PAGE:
The tank flush method? (of long-term parasite prevention)

Jeremy GosnellBy Jeremy Gosnell 5 years ago2 Comments

maxresdefaultI like to experiment in my personal reef tanks. As long as the experiment doesn’t harm any tank inhabitants, and doesn’t risk my personal sanity, I am willing to give it a shot. Some experiments turn into permanent methodologies. Zeovit usage was an experiment I conducted several years ago. I liked the results, and it has been implemented ever since. Ozone was an experiment as well, and once I had a taste of gin-clear water, I couldn’t give it up. I also experiment with various medications for parasites, and after trying a host of them over the years, I still believe that hypo salinity, copper and formalin are the most effective ways to treat a parasitic outbreak. Experimentation over the past year has led to a few new personal methodologies for me. One, I greatly reduced the number of fish in my reef. What was well over a dozen has now dropped down to three.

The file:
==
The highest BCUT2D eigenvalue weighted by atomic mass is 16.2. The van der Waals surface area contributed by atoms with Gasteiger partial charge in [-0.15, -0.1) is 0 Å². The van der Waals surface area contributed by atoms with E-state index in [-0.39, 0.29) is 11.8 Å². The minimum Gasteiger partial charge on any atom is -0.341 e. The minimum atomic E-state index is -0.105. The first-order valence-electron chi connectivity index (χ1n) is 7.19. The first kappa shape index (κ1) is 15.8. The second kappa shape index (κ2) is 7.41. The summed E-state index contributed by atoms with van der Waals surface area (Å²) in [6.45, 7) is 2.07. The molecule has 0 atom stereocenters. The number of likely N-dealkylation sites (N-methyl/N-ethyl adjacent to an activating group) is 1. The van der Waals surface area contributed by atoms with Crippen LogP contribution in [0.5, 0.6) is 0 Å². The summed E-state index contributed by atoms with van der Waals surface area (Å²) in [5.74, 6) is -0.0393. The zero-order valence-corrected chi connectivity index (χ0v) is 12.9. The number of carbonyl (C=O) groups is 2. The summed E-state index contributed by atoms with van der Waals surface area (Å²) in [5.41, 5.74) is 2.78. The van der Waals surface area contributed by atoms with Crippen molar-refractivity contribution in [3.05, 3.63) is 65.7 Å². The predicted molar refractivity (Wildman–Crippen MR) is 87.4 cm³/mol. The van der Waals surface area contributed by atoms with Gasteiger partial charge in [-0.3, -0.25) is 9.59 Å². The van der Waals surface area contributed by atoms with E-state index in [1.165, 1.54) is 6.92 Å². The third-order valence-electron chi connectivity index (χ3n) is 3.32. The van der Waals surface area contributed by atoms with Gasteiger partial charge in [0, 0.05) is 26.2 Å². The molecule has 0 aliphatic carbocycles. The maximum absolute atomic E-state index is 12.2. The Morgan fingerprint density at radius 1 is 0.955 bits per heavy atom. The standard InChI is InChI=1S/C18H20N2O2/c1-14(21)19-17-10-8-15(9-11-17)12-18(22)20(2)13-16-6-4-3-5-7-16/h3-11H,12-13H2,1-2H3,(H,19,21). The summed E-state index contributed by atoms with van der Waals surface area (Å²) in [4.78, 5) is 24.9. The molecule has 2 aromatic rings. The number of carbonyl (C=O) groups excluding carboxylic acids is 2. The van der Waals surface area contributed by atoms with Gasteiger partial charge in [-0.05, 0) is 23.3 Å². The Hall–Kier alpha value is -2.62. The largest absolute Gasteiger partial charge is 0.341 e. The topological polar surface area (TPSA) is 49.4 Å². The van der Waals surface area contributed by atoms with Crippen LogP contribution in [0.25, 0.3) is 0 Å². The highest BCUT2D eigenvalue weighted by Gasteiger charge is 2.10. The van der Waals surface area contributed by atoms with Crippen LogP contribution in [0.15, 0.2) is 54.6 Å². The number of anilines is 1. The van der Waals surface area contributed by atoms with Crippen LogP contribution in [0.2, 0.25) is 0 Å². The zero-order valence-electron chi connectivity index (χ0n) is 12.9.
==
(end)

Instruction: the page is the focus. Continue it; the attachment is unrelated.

Earlier this year, as I reduced my reef’s fish load, I wondered if it was possible to truly keep them parasite free. We all hear the horror stories of parasitic outbreaks, even when no new species have been added to the aquarium. There are several reasons why this can happen. One, your fish might have a temporary immunity to parasites. A recent scientific paper detailed just how fish can become immune to external parasites. The parasite is still alive and well, but the fish’s body produces a protective mucous which prevents a full blown outbreak. If that immunity weans, as many immunities tend to do, you’re back to square one with a full blown infestation.

Amyloodinium (marine velvet) is actually a dinoflagellate, meaning it gets some of its nutrition via photosynthesis. Amyloodinium can survive a long time without a host, and is impervious to hypo-salinity. Infestations of this parasite can go on for what seems like forever, and the traditional 45 day fallow period used for marine ich sometimes doesn’t kill off amyloodinium. To make matters worse, this common parasite kills fish quickly and can wipe out all piscine livestock.

Does quarantine work?